Ma would make me label her body parts, count her vertebrae and locate where the organs would have been. I’d lie on the bed and stare at her, and I’d create these elaborate stories with me and the skeleton as adventurers, pirates, detectives, and even—dare I say it?—lovers. Hadn’t Healthcliff from Wuthering Heights dug out Catherine from her grave, clung to her skeletal remains on a dark and stormy night, and taught everyone that that’s how real love was supposed to be?

Clearly, while my mother was trying to turn me into a doctor, I was turning into a storyteller.

Eventually, my mother realized that we weren’t going to win the school biology prize (which was named after our Dad), unless we hoped to do so with particularly eloquent poetry. My older sisters, despite much resistance, had all chosen different, non-science, academic paths, and I quickly turned out to be a lost cause.

One day, the test tubes and jars in the lab mysteriously disappeared. Taking this as a sign that my mother had given up on me, I dug out old books from my grandfather’s trunks: War and Peace, Waiting for Godot and short stories about Russian prostitutes by Guy de Maupassant—I was ten. I populated the now-empty shelves with these books, along with the occasional Enid Blyton. It was a confusing time. The bookshelves went all around the room, starting from the floor and reaching the ceiling. Every once in a while, I would climb them like a jungle-gym and pick my book of choice to get lost in. It was bliss.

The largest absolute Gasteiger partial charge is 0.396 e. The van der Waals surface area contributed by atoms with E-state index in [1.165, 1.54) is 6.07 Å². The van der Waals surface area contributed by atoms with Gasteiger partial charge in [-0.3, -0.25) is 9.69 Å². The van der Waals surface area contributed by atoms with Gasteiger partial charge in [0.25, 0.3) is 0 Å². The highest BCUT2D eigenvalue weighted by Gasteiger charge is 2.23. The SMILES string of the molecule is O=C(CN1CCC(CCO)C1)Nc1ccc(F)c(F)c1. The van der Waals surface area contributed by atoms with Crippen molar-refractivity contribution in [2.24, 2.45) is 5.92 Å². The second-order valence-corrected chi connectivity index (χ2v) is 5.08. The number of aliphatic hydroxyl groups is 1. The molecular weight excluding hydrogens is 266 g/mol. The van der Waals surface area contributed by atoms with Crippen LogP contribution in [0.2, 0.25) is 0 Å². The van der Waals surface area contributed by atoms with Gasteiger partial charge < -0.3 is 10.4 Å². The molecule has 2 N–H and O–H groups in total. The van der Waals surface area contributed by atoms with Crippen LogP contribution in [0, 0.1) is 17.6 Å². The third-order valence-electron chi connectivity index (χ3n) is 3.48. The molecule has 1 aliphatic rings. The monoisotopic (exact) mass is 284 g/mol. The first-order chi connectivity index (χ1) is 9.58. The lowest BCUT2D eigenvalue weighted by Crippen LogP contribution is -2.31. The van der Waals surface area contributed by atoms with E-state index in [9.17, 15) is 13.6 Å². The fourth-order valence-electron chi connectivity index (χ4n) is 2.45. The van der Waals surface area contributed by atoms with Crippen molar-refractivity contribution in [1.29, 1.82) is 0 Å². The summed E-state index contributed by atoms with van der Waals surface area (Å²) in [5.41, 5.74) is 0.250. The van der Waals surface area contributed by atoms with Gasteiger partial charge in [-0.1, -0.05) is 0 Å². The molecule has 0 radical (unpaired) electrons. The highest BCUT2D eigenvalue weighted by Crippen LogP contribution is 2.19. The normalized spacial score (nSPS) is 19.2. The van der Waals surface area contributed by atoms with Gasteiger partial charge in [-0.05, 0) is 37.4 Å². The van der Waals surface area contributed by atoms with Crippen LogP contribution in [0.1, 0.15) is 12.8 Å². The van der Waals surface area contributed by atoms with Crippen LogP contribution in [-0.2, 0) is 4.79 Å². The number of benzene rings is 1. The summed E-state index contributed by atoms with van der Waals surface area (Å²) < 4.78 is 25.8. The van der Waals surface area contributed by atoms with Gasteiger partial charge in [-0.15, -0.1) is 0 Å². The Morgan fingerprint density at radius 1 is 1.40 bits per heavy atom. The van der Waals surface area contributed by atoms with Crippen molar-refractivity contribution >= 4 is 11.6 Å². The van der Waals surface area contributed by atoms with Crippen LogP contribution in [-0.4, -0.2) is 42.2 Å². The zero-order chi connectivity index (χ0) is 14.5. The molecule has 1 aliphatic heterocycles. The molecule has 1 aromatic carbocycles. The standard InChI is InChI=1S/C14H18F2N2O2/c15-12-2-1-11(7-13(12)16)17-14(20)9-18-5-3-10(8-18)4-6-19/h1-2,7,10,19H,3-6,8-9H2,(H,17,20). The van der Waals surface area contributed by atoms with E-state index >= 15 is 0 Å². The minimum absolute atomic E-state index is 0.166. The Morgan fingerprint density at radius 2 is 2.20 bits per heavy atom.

My bedroom had gone from being a lab to a library. Only the skeleton remained as evidence of my mother’s feeble attempts at manipulating our future.

That’s when they built her a coffin.

The coffin was specially crafted to her dimensions—the carpenter measured her out. And just to spice it up, they painted it lime green; not because Dida expressed herself through colour irony, but because that’s what was left of the house paint. Always the practical one, Dida slapped a mattress on top of the coffin and it beautifully doubled up as the maid’s bed. Of course, the maid never knew, which I’ve always felt kind of bad about. And so the skeleton stayed, as the maid’s bed companion, for a good couple of years. We wondered why Ma didn’t just get rid of the skeleton, but she had her plans.

A decade later, we found out exactly what those plans were.

One fine day, my mother mused aloud, ‘Accha, how much does it cost to ship a skeleton to the US?’

We were moving to our new home—one without a lab. My oldest sister had married and moved to Los Angeles and had had a baby. My other sister and I were old enough and so it was a good time to leave the ancestral home and shift into a cozy apartment nearby. Most of our stuff was coming with us—but not the skeleton.

The skeleton was applying for a green card.

On careful questioning, it appeared that Ma, knowing that we were lost causes, had secretly pinned her hopes on the fact that one of us would produce an heir with a flair for science. Since my sister had married an Ivy Leaguer, the one-year old offspring of this divine union must be science-worthy, she thought. So what if the little one can barely walk? Catch ‘em young, right! No better way to introduce the child to wonders of medicine than with a real, full-sized skeleton to use as a rattle.

The feasibility of shipping the skeleton was discussed at length. We wondered about the legality of trying to ship a real skeleton with a cracked skull to distant land. Was there a statute of limitations on murder and evidence gathering? Whether the fear was legitimate or unfounded, the thought of possible jail time finally convinced my mother to abandon her grand plans of skeleton relocation.

And then she took the logical, and therefore, to us, the most shocking step—she finally got rid of the skeleton.

She sold the skeleton to a student of homeopathy for `1000, coffin included. Ma still laments the selling: ‘I bought it for `5000 in those days, mind you.’ And just like that, all traces of my one-time companion, my fellow saree-clad, deceased adventurer were gone, along with my mother’s high hopes for our future and the future of generations to come.